Tomlin is part of a Braves bullpen with a 3.50 earned run average this season, fourth-best in the majors behind three other teams in the final eight: the A’s (2.72), the Dodgers (2.74) and the Rays (3.37). But Atlanta’s relievers worked more innings than every team but the also-ran Boston Red Sox, which could give them an advantage now.

For the first time, there are no off days built into the schedule for the division series or the best-of-seven League Championship Series, making pitching depth more important than ever. With 28-man rosters, teams are also carrying bigger staffs, as they did in the regular season.

But Cash — who laughed at a suggestion that the Rays’ creative bullpen usage gave them an edge — pointed out an important difference.

“Look at it this way,” he said. “We have a four-game series against New York, generally there’s roster moves made within that series. You’re not really able to do that. So the depth is definitely going to be tested. We’ll probably take countless conversations and hours on how we’re going to do right by our pitchers.”

A complete game or two would help, of course, but those have all but vanished; major leaguers combined for just 14 nine-inning outings this season. Not a single pitcher remaining in the playoffs threw as many as 115 pitches in a game, and no Dodger even reached 100.

San Diego’s best starters, Mike Clevinger and Dinelson Lamet, have both topped 100 this season — but both missed the first round with arm injuries. Even if they are activated for the division series, expect a lot of shuffling from the Padres, who used a total of 26 pitching appearances to cover 27 innings against St. Louis.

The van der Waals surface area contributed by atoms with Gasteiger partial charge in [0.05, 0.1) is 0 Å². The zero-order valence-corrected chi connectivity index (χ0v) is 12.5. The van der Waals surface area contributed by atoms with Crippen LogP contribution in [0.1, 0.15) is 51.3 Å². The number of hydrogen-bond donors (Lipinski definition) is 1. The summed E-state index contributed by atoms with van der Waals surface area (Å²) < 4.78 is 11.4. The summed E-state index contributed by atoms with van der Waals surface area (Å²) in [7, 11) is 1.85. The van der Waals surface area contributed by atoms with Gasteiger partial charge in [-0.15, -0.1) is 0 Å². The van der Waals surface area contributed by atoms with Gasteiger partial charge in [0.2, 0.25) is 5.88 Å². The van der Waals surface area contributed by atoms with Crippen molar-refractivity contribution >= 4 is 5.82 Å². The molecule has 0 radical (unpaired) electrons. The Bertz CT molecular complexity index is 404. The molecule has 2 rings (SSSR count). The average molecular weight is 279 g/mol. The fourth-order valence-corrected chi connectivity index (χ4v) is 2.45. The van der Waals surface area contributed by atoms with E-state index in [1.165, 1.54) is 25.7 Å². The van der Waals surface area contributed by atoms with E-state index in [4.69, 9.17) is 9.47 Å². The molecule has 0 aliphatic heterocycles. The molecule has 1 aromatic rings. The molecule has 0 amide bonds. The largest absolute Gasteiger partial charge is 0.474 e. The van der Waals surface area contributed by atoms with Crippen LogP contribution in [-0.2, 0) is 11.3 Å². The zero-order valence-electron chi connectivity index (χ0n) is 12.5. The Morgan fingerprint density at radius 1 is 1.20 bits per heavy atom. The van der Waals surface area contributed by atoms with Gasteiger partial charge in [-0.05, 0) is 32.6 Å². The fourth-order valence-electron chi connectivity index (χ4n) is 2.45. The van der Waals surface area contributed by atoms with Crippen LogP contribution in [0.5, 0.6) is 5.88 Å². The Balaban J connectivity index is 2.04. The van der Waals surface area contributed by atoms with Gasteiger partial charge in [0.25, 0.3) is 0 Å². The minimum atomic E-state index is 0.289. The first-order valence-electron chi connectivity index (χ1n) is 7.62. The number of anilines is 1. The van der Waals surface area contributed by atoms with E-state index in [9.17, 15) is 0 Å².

“They all came in with an attitude that, ‘I’m going to attack, I’m going to be in the zone and I’m going to get ahead of hitters,’” Padres catcher Austin Nola said after guiding nine pitchers through a shutout on Friday. “That was impressive to watch.”

The packed schedule lends itself to such creativity, and should restrict the chances of a single ace hauling his team to the L.C.S. If a division series goes the distance, the Game 1 starter would have just three days’ rest by Game 5. The truncated regular season put less wear on starters’ arms, but few modern pitchers stray from their once-every-five-days routine.

Of the remaining starters who pitched their team’s first-round opener, only Houston’s Zack Greinke has started twice in five days — and he last did it eight years ago. The Dodgers’ David Price thrived on short rest for Boston in the 2018 postseason — but Price opted out of this season.

“You’re probably not going to see many guys start on short rest in a five-game series,” said Tomlin, who faltered on short rest for Cleveland in Game 6 of the 2016 World Series. “There’s some that will, but I don’t think we’ll need to if it gets to that.”

The Astros took a tandem approach against Minnesota in the first round, using four pitchers to collect all but five outs. Each of those pitchers — Greinke, Framber Valdez, Jose Urquidy and Cristian Javier — worked three to five innings, and Houston still had a starter, Lance McCullers, to spare.

“This is what we wanted to do,” Manager Dusty Baker said after the series. “Now we’ve got a very strong, rested bullpen, and Lance McCullers. So this puts us in good position physically.”

That equation will start to change on Monday, when teams meet familiar rivals in unfamiliar conditions — while the teams from the Central watch from home.